A raised, curved settee with informal dining table faces the commercial-grade galley, which also serves the 10-place dining room. A divider separating dining and saloon areas conceals a 50-inch plasma TV facing aft, flanked by built-in speaker towers finished in a distinctive fan motif to reinforce the art deco style.
Four staterooms on the lower deck accommodate up to 10 guests, two in a king-bed VIP suite and three each in a trio of suites that include a queen-size berth and a fold-down Pullman-style berth, yet another clue to the owners’ anticipation of children, grandchildren and other families as frequent guests. Crew quarters forward accommodate 10 in four double-bunk staterooms plus a captain’s double and crew lounge. While the normal crew complement might be fewer than 10, the extra staterooms allow Triton to bring onboard additional support staff, pilot, naturalist, guide or—again for the grandchildren—tutor or nanny.
Hull spaces below the crew accommodation house a large walk-in freezer and freezer-refrigerator combination to allow added provisioning for longer voyages. Even among yachts of similar size, the equipment list is a standout. Apart from its dive-support capabilities, tender-deployment system and underwater cameras, Triton boasts a Simrad bottom mapping system that interfaces with other navigation electronics to plot reefs, wrecks and other dive venues, a full complement of personal watercraft—for surface and submarine use—scooters and no fewer than six ocean kayaks nested beneath the crow’s nest helm station. A fully equipped gym occupies the port side aft of the engine room, and a Eurocopter EC 130 4B provides express service to and from shore. And lest anyone doubt the owners’ enthusiasm for diving, witness the Great White-rated shark cage offering close encounters of the most memorable kind. On the tamer side, a laser light unit adds a unique dimension to an evening’s entertainment.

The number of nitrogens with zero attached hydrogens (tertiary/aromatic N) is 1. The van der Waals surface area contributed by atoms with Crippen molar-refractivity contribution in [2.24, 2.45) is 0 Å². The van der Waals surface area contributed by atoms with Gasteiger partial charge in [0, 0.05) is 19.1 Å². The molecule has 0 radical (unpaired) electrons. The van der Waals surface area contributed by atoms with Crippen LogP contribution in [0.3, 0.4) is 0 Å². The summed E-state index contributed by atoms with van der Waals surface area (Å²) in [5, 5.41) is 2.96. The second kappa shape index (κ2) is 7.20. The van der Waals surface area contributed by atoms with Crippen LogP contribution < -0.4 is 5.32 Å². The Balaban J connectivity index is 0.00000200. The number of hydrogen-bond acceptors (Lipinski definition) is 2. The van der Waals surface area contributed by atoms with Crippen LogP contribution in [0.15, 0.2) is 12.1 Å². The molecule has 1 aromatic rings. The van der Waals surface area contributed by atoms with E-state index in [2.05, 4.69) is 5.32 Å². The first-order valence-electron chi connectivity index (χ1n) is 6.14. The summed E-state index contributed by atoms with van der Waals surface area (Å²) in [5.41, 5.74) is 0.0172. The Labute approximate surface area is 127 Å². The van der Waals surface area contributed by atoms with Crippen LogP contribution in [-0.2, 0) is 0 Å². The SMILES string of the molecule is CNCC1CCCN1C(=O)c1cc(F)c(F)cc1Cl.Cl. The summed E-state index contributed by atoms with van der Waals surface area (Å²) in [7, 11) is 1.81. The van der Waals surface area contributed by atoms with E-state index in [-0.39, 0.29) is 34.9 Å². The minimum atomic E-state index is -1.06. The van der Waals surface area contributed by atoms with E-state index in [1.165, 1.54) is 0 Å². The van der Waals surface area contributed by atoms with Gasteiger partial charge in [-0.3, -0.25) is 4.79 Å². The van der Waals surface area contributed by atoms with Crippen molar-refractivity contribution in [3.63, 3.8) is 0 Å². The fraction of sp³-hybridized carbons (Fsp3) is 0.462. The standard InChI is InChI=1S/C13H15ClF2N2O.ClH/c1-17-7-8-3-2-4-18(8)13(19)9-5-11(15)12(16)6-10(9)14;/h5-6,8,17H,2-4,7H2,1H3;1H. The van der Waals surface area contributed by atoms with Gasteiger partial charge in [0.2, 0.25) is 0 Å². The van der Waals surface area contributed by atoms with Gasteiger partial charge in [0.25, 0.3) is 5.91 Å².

The past is prologue; having already completed what many would consider to be a lifetime of adventure cruising, Triton’s owners have in their new yacht the means to extend their horizons yet further, realistically to include the most remote corners of the globe. Not for nothing does the yacht bear the name of the son of Poseidon.
For more information, visit deltamarine.com
This article first appeared in the November 2004 issue of Yachts International.
LWL: 146ft. 11in.
Beam: 30ft. 11in. molded
Draft (full load): 9ft. 4in.
Displacement (full load): 500 LT
Gross tonnage: N/A
Engines: 2 x CAT 3506B 1000Bhp @ 1600 rpm
Fuel capacity: 19,500 gal.
Maximum speed: 16 knots
Cruising speed: 14 knots
Range: 6,100 nm @ 12 knots
2 x Northern Lights 99 kW
1 x Northern Lights 40 kW
Water capacity: 2,400 gal.
Stabilizers: Quantum QC 1800 Zero Speed Two Fin System
Class: ABS Maltese Cross A1 Yachting AMS
Naval architect: Delta Design Group
Exterior stylist: Delta Design Group
Interior design: Delta Design Group
Shipyard: Delta Marine